Social anxiety is more than just being shy. Someone can be so uncomfortable in a situation he or she becomes panicked or frozen.
For the 15 million American men and women who do experience the condition, the holidays may feel especially fraught. The weeks between Thanksgiving and New Year’s can fill up quickly with events and work parties. And while the idea of going to some or all of these gatherings is enough to make someone with social anxiety clam up, experts agree that sometimes it really is in a person’s best interest to go. Avoidance can only exacerbate a mental health issue.
We chatted with a couple of psychologists for the best tactics to prepare, attend and then rebound from the party that might make you extremely nervous or anxious to attend. Read on to learn what they had to say:
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Engage in small conversation during low pressure situations, such as at the coffee shop or library, suggests Ricks Warren, a clinical associate professor of psychiatry at the University of Michigan.
Ask the barista how his or her morning is going, or ask someone on the street for directions to certain place. Then make an effort to only focus on your subject's reply.
"This type of practice is important," Warren told The Huffington Post. "Keep turning your attention back to the person you are talking to and then really focus on listening rather than planning in your head what you are going to say next."
People who experience social anxiety have a tendency to retreat into self-defeating thoughts, such as, "I look so silly right now" or "I am incompetent," and experience a heightened sense of worry, Warren explained. Concentrating on exactly what someone is saying to you is an effective way to prevent that thought process from rolling.
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Social anxiety is the summation of multiple factors, including fear of interaction and even physical symptoms
. But one thing that keeps it going is an attempt at mind-reading, according to Warren.
"Mind-reading, one of the most common cognitive distortions, is when we assume that other people are thinking negatively about us," Warren said. "We should switch our attention back to what is going on in reality."
If you start to think that others are evaluating you in a negative light, stop and tether yourself to the present moment. Think about what you're wearing. Concentrate on the conversation that's actually occurring. Feel your feet planted on the floor.Mindfulness
, at its core, is really just pinning yourself to real life. And when you're in the present moment, you can't be anywhere, or think of anything else.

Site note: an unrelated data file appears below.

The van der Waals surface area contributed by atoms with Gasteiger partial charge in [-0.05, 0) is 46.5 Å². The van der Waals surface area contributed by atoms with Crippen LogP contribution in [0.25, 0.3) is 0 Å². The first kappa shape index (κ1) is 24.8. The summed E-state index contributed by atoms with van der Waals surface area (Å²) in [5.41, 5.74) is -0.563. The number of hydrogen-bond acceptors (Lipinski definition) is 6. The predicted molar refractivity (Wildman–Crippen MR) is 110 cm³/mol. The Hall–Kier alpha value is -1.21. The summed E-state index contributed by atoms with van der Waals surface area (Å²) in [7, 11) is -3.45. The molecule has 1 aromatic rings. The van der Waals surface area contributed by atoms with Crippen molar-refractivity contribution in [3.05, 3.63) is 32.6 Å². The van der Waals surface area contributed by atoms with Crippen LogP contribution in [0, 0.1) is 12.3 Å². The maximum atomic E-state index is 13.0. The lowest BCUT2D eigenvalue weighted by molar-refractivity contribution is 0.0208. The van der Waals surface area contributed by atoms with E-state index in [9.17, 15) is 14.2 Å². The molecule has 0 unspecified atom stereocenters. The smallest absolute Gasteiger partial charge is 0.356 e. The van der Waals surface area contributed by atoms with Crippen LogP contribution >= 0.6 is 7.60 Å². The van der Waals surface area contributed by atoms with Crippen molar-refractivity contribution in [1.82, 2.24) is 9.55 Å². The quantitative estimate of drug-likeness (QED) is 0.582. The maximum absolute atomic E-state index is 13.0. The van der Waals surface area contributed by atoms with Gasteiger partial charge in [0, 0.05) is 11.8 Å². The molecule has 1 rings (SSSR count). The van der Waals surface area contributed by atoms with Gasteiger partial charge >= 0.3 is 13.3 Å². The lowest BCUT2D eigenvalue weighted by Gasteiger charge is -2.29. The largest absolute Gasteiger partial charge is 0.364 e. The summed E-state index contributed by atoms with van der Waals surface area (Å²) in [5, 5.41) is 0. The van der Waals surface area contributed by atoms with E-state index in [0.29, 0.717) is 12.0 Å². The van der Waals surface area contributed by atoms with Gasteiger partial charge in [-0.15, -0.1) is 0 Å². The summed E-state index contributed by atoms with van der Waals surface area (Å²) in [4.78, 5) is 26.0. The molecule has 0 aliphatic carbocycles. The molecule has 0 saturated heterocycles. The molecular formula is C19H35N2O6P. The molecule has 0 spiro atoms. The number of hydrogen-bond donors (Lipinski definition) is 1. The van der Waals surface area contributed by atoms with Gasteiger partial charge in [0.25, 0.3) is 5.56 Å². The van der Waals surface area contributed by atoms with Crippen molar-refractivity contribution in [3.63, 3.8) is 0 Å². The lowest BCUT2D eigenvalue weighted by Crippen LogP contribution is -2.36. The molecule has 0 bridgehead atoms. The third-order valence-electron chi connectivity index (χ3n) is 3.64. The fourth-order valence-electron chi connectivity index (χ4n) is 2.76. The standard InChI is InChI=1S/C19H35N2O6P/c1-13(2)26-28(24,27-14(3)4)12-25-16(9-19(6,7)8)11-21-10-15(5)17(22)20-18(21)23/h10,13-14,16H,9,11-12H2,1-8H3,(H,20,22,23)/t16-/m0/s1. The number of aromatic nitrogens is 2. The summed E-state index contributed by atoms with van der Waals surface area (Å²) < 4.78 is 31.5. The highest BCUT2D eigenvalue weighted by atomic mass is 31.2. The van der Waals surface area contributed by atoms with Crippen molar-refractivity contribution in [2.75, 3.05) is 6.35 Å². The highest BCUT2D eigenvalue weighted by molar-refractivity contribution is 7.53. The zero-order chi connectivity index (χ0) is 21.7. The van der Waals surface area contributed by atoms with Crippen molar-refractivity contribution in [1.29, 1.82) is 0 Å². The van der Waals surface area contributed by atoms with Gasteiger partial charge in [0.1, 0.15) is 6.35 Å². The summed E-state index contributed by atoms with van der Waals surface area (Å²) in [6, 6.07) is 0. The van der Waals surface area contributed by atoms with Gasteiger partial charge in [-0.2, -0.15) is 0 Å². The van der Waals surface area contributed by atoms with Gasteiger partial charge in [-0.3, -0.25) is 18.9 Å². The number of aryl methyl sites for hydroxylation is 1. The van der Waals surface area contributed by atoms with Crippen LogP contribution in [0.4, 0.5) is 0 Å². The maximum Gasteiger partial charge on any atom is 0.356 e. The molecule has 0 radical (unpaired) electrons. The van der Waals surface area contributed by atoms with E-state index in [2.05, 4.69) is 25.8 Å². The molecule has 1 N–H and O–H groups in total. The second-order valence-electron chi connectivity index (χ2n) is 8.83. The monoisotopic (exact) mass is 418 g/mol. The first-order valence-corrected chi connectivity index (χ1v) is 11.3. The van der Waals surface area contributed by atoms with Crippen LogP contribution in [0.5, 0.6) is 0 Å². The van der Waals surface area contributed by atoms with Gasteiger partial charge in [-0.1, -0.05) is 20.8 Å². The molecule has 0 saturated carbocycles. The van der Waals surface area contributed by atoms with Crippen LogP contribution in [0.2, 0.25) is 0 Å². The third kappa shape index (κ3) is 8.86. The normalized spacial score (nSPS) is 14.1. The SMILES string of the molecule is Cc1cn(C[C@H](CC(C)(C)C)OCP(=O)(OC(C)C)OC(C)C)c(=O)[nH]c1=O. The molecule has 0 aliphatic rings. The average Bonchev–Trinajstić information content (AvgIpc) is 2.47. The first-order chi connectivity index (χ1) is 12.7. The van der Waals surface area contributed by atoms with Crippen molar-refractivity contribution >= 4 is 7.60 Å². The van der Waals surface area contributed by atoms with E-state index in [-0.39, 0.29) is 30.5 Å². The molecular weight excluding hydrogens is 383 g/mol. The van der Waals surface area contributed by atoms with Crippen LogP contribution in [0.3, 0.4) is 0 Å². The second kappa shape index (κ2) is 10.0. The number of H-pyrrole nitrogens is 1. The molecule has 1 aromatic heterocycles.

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It's common to feel nervous and then have a drink to calm said nerves. But if you are at a party and experience a bout of social anxiety, it's best to not overdo it at the bar.
"Drinking is rewarding and can reduce anxiety," said Keith Humphreys, a psychiatrist and professor at Stanford University School of Medicine. "It's very easy to do it if you are feeling kind of squirrelly, but your worst feelings are realized when you turn out to be a memorably bad guest."
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Self love is a powerful tool.
Warren suggests visiting a websites like selfcompassion.org
in the weeks leading up to the party you are feeling anxious over. The site offers free 20-minute exercises where you'll learn how to take better note of your emotions and how to talk to yourself the same way you would to a friend. (Heads up: It's often far more gentle and kind.)
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If it's appropriate, Humphreys recommends asking a loved one who makes you feel comfortable to tag along with you to the event. For work parties, ask a coworker what their plan is for getting to the event. Offer to go to the party together so it feels like you have someone in your corner.
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"People with anxiety beat themselves up afterwards with [what they should have done or said], but everybody has difficulty in social situations sometimes," Warren said. Researchers call this excessive rumination after an anxiety-provoking engagement "post-event processing
." This mode of thinking is tied to social phobia and also makes it challenging to concentrate on other things.
To rebound after a holiday party, write down the good things you did at the party in a self-compassion journal. Perhaps you accomplished the goal of saying hello to the host, or maybe you bonded with a coworker at the office party. Write down what you did and apply compassion to yourself regardless of how well you think you performed. Research shows that self-compassion is a key component
to managing social anxiety.
Ultimately it’s important to remember that everyone experiences different levels of anxiety or jitters when it comes to certain situations, but healthy coping techniques can be the antidote. You’re not alone.